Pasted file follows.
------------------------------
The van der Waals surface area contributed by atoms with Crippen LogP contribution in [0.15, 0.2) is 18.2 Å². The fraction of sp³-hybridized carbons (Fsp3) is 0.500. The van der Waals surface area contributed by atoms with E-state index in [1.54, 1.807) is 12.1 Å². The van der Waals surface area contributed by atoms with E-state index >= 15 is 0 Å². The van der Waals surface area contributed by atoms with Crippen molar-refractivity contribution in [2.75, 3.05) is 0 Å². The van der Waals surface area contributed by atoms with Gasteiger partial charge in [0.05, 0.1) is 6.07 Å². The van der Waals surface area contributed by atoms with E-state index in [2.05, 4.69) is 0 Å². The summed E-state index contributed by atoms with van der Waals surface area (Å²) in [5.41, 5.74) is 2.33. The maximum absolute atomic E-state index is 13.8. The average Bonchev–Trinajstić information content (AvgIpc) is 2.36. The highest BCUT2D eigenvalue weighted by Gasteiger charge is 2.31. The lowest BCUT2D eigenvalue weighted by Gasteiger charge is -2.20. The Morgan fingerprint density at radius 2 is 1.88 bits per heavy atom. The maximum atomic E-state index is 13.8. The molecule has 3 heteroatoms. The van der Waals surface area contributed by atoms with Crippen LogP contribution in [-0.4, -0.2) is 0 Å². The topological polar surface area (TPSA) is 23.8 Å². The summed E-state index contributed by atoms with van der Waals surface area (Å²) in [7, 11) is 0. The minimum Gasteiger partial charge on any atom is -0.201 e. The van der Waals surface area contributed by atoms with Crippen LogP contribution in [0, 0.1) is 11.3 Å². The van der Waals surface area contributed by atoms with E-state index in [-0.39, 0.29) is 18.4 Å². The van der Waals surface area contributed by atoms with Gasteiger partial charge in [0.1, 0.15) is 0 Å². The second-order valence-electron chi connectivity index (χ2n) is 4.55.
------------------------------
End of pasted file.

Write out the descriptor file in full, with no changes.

The van der Waals surface area contributed by atoms with Crippen LogP contribution in [0.15, 0.2) is 18.2 Å². The fraction of sp³-hybridized carbons (Fsp3) is 0.500. The van der Waals surface area contributed by atoms with E-state index in [1.54, 1.807) is 12.1 Å². The van der Waals surface area contributed by atoms with E-state index >= 15 is 0 Å². The van der Waals surface area contributed by atoms with Crippen molar-refractivity contribution in [2.75, 3.05) is 0 Å². The van der Waals surface area contributed by atoms with Gasteiger partial charge in [0.05, 0.1) is 6.07 Å². The van der Waals surface area contributed by atoms with E-state index in [2.05, 4.69) is 0 Å². The summed E-state index contributed by atoms with van der Waals surface area (Å²) in [5.41, 5.74) is 2.33. The maximum absolute atomic E-state index is 13.8. The average Bonchev–Trinajstić information content (AvgIpc) is 2.36. The highest BCUT2D eigenvalue weighted by Gasteiger charge is 2.31. The lowest BCUT2D eigenvalue weighted by Gasteiger charge is -2.20. The Morgan fingerprint density at radius 2 is 1.88 bits per heavy atom. The maximum atomic E-state index is 13.8. The molecule has 3 heteroatoms. The van der Waals surface area contributed by atoms with Crippen LogP contribution in [-0.4, -0.2) is 0 Å². The topological polar surface area (TPSA) is 23.8 Å². The summed E-state index contributed by atoms with van der Waals surface area (Å²) in [7, 11) is 0. The minimum Gasteiger partial charge on any atom is -0.201 e. The van der Waals surface area contributed by atoms with Crippen LogP contribution in [0, 0.1) is 11.3 Å². The van der Waals surface area contributed by atoms with E-state index in [-0.39, 0.29) is 18.4 Å². The van der Waals surface area contributed by atoms with Gasteiger partial charge in [0.1, 0.15) is 0 Å². The second-order valence-electron chi connectivity index (χ2n) is 4.55.